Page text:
Old Fashioned Drive In Lunch on menu at seniors centre today, May 14

From 11:30 a.m. to 1 p.m., swing on by the SAC parking lot for an Old Fashioned Drive In lunch

Daily confirmed COVID-19 cases reported to B.C. public health, seven-day rolling average in white, to May 12, 2021. (B.C. Centre for Disease Control)
B.C. preparing ‘Restart 2.0’ from COVID-19 as June approaches

Daily infections fall below 500 Friday, down to 387 in hospital

Cannabis bought in British Columbia (Ashley Wadhwani/Black Press Media)
Is it time to start thinking about greener ways to package cannabis?

Packaging suppliers are still figuring eco-friendly and affordable packaging options that fit the mandates of Cannabis Regulations

Bradley Priestap in an undated photo provided to the media some time in 2012 by the London Police Service.
Serial sex-offender acquitted of duct tape possession in B.C. provincial court

Ontario sex offender on long-term supervision order was found with one of many ‘rape kit’ items

Rich Coleman, who was responsible for the gaming file off and on from 2001 to 2013, was recalled after his initial testimony to the Cullen Commission last month. (Screenshot)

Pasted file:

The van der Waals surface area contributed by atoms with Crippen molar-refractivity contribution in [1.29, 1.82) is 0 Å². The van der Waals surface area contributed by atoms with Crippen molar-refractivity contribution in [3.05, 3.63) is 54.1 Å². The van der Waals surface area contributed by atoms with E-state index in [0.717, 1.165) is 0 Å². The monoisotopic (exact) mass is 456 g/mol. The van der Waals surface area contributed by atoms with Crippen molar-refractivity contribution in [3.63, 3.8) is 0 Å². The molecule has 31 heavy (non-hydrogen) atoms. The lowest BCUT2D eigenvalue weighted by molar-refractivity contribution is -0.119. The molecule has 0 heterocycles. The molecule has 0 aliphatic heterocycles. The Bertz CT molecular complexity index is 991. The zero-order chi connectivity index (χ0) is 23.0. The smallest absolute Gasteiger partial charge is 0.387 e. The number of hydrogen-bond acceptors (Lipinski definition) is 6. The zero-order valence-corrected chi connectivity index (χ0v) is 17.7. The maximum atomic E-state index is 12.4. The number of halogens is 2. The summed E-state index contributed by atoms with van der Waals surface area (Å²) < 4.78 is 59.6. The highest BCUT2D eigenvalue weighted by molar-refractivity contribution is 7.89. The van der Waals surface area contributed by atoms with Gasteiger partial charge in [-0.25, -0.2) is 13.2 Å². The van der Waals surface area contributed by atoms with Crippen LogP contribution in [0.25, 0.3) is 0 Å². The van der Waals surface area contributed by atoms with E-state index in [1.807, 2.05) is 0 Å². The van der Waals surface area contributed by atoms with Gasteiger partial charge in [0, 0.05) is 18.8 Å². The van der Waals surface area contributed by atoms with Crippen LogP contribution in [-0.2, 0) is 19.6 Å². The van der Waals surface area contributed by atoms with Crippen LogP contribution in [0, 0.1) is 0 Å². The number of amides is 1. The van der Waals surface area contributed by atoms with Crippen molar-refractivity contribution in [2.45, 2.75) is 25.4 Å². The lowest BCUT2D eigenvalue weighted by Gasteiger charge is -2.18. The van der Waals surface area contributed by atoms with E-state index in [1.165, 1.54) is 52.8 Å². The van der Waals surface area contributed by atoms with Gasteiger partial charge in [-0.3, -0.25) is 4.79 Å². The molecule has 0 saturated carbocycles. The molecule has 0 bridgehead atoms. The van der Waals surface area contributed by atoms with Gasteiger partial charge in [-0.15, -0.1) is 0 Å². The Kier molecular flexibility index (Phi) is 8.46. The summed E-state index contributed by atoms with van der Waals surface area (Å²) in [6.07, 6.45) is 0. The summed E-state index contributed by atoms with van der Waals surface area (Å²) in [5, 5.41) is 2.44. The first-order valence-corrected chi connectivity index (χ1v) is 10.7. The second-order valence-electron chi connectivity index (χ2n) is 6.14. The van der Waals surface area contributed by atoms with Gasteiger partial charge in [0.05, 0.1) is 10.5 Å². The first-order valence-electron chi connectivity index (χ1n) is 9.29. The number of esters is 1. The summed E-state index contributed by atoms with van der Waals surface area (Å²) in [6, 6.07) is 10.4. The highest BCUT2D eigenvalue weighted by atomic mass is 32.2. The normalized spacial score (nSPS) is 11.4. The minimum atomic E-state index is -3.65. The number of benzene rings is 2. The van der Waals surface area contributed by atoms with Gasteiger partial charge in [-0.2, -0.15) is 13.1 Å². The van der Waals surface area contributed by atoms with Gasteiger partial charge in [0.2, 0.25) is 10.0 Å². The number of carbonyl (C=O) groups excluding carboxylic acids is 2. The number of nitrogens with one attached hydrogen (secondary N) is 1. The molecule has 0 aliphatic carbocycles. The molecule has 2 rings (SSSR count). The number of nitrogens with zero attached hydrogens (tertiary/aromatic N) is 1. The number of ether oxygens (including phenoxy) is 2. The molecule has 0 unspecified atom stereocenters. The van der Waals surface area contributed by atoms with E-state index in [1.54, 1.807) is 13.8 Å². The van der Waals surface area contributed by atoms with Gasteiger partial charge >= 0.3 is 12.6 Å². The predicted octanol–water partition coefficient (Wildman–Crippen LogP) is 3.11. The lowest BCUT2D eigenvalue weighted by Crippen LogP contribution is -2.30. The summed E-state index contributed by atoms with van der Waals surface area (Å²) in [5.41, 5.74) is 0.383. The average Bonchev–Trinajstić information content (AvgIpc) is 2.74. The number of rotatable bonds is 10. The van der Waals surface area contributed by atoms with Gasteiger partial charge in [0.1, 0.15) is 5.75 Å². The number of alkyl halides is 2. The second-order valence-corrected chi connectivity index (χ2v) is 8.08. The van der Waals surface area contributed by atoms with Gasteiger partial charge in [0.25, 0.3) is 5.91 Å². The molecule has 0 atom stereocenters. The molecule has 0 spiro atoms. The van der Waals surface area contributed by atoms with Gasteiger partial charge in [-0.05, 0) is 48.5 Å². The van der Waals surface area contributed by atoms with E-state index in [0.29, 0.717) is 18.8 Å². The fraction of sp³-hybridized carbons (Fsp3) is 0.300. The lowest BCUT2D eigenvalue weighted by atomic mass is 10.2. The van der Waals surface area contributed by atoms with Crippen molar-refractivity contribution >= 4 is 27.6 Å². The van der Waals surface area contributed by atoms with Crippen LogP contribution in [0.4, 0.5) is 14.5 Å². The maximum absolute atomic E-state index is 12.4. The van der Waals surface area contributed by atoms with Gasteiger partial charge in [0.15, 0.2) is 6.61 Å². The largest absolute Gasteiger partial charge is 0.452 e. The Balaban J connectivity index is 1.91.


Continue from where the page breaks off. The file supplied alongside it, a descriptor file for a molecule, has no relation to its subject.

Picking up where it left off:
Coleman questioned over $460K transaction at River Rock during B.C. casinos inquiry

The longtime former Langley MLA was asked about 2011 interview on BC Almanac program

Steven Shearer, <em>Untitled. </em>(Dennis Ha/Courtesy of Steven Shearer)
Vancouver photographer’s billboards taken down after complaints about being ‘disturbing’

‘Context is everything’ when it comes to understanding these images, says visual art professor Catherine Heard

Trina Hunt's remains were found in the Hope area on March 29. Her family is asking the public to think back to the weekend prior to when she went missing. (Photo courtesy of IHIT.)
Cousin of missing woman found in Hope says she won’t have closure until death is solved

Trina Hunt’s family urges Hope residents to check dashcam, photos to help find her killer

Chief Public Health Officer Theresa Tam listens to a question during a news conference, in Ottawa. THE CANADIAN PRESS/Adrian Wyld
Restrictions will lift once 75% of Canadians get 1 shot and 20% are fully immunized, feds say

Federal health officials are laying out their vision of what life could look like after most Canadians are vaccinated against COVID-19

Police are at Ecole Mount Prevost Elementary but the students have been evacuated. (Kevin Rothbauer/Citizen)
Gardener finds buried explosives, sparking evacuation of Cowichan school

Students removed from school in an ‘abundance of caution’

Most Read